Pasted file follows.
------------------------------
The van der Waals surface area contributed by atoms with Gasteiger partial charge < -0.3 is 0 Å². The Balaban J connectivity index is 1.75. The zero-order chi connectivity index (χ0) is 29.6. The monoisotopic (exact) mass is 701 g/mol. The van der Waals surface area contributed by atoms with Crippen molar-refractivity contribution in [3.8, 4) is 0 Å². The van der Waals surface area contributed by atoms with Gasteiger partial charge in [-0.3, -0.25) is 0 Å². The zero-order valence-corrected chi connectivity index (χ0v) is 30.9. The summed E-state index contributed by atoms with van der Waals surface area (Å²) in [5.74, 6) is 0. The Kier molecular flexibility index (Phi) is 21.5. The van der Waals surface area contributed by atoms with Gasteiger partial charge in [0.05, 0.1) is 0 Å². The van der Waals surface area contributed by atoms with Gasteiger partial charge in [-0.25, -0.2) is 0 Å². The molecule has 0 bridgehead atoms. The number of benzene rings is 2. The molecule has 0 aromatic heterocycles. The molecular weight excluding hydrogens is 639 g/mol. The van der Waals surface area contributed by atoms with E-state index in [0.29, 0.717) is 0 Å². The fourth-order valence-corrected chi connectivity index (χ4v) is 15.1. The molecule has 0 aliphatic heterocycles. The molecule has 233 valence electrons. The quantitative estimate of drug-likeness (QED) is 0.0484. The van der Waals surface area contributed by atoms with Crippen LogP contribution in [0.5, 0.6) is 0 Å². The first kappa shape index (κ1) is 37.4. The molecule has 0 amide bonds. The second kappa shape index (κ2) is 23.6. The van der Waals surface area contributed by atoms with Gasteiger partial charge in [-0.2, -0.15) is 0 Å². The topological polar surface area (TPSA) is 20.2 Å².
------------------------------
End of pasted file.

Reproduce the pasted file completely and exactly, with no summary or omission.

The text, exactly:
The van der Waals surface area contributed by atoms with Gasteiger partial charge < -0.3 is 0 Å². The Balaban J connectivity index is 1.75. The zero-order chi connectivity index (χ0) is 29.6. The monoisotopic (exact) mass is 701 g/mol. The van der Waals surface area contributed by atoms with Crippen molar-refractivity contribution in [3.8, 4) is 0 Å². The van der Waals surface area contributed by atoms with Gasteiger partial charge in [-0.3, -0.25) is 0 Å². The zero-order valence-corrected chi connectivity index (χ0v) is 30.9. The summed E-state index contributed by atoms with van der Waals surface area (Å²) in [5.74, 6) is 0. The Kier molecular flexibility index (Phi) is 21.5. The van der Waals surface area contributed by atoms with Gasteiger partial charge in [0.05, 0.1) is 0 Å². The van der Waals surface area contributed by atoms with Gasteiger partial charge in [-0.25, -0.2) is 0 Å². The molecule has 0 bridgehead atoms. The number of benzene rings is 2. The molecule has 0 aromatic heterocycles. The molecular weight excluding hydrogens is 639 g/mol. The van der Waals surface area contributed by atoms with E-state index in [0.29, 0.717) is 0 Å². The fourth-order valence-corrected chi connectivity index (χ4v) is 15.1. The molecule has 0 aliphatic heterocycles. The molecule has 233 valence electrons. The quantitative estimate of drug-likeness (QED) is 0.0484. The van der Waals surface area contributed by atoms with Crippen LogP contribution in [0.5, 0.6) is 0 Å². The first kappa shape index (κ1) is 37.4. The molecule has 0 amide bonds. The second kappa shape index (κ2) is 23.6. The van der Waals surface area contributed by atoms with Gasteiger partial charge in [-0.2, -0.15) is 0 Å². The topological polar surface area (TPSA) is 20.2 Å².